Nevertheless, let me be clear; streetwear was born in the USA. Throughout history, the USA has played a significantly creative role in fashion and quite often we don’t give ourselves a good pat on the back for our creative developments on fashions timeline of history. The movement is born out of the Los Angeles surf culture of the late 1970s and early 1980s. Even if we look as legendary surfboard designer Shawn Stussy, you’ll find that he began selling printed T-shirts featuring the same trademark signature he used on his custom surfboards. At first, he was selling the Stussy items from his own car. Soon thereafter he expanded sales to boutiques once popularity has increased and Stussy had become a household name. To be clear, the two most important components of streetwear is T-shirts and exclusivity. Early streetwear brands took inspiration from the DIY aesthetic of punk, new wave, heavy metal and later hip hop cultures. Subsequently. well-known sportswear and fashion brands attached themselves to the emerging early 1980s hip hop scene such as Kangol and Adidas. At this point, the game just got interesting. Nike’s signing of soon-to-be basketball superstar Michael Jordan from their  rival Adidas in 1984 changed the game altogether, as Nike now dominated the urban streetwear sneaker market in the late 80’s and early 90’s.

Marcelo Burlon photo by @bratislavtasicMarcel Burlon

Moving forward, we witnessed brand launches by the chief executives of major record companies with then heavyweights Russell Simmons of Def Jam launching his Phat Farm label, Sean Combs of Bad Boy with Sean John, and Jay-Z and Damon Dash of Roc-a-Fella Records launching Rocawear.  Years later, even rap superstar 50 Cent launched his G-Unit clothing label, with the sneaker rights given to Reebok.  This simply meant that the big fashion companies not only  saw a future in streetwear but rather  embraced the streetwear culture. So where does this leave streetwear now? Recently, we find an increase in established luxury brands entering into the market. Last year, Louis Vuitton proudly named Virgil Abloh (Off-White brand) as the brand menswear creative director. So then, what really popularized the streetwear trend? In a word, the decline of formal wear led to the rise of streetwear fashion. I recently reviewed a streetwear designer brand that peaked my interest.

Marcelo Burlon photo by @bratislavtasicMarcel Burlon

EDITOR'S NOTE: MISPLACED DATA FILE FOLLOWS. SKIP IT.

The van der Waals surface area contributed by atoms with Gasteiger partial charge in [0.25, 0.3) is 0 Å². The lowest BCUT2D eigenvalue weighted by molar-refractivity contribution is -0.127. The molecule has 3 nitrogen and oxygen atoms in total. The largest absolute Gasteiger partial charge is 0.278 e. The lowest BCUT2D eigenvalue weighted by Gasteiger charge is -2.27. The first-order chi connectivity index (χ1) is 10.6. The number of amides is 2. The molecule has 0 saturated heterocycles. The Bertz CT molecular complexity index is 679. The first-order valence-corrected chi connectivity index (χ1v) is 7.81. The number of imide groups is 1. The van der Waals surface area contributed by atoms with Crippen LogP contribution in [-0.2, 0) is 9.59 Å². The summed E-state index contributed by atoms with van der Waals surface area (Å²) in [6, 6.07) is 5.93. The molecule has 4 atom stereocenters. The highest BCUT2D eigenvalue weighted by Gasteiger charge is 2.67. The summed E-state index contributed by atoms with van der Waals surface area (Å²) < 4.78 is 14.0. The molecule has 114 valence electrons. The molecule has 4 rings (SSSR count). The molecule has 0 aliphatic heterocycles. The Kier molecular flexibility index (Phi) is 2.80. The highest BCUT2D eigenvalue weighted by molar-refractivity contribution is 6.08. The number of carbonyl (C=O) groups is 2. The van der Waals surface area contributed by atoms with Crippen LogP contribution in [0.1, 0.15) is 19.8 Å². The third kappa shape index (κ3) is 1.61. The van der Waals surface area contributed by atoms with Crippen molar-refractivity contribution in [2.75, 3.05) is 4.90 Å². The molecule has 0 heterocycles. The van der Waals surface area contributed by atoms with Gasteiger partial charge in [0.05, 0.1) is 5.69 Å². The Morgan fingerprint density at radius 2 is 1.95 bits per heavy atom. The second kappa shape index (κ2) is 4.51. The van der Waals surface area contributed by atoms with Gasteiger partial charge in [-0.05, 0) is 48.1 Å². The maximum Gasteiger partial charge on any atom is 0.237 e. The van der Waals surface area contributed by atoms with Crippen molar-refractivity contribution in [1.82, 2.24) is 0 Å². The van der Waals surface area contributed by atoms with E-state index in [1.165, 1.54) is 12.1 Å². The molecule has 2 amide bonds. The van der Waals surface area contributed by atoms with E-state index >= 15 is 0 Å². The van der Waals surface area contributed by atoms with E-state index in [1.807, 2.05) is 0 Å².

Marcelo Burlon was born in Argentinia. His approach to fashion has caught the attention of new generations on his very own rainbow tour of the social-media era. Moving with his parents to Porto Potenza Picena in Italy at 14, he would become a notorious club kid in Rimini. That was until a career organizing events for major fashion houses and DJ-ing relocated him to Milan in 2012 and paved the way for the launch of his streetwear brand Marcelo Burlon County of Milan. Five years on, he has become a fan phenomenon in Italy and beyond, and the poster boy for a new wave of fashion entrepreneurs who are set on challenging the establishment.


Designer babies: Indian scientists question implications of gene editing

Several research labs across India are using CRISPR, the gene editing tool used by He Jiankui to create the designer babies, to correct mutations in genetic disorders. Photo: Bloomberg

Several research labs across India are using CRISPR, the gene editing tool used by He Jiankui to create the designer babies, to correct mutations in genetic disorders. Photo: Bloomberg

New Delhi: Scientists in India are deeply divided over the implications of the recent shock announcement about gene-edited “designer” babies made by a Chinese scientist. The responses range from disbelief about the research to potential implications for next-generation science. On Monday, He Jiankui, a scientist from China, presented his findings at a genome summit in Hong Kong claiming to have created the world’s first gene-edited twins. Jiankui edited a gene in the embryo and implanted it in the mother’s womb to make the babies resistant to HIV infection. The twin girls were delivered last month, he said.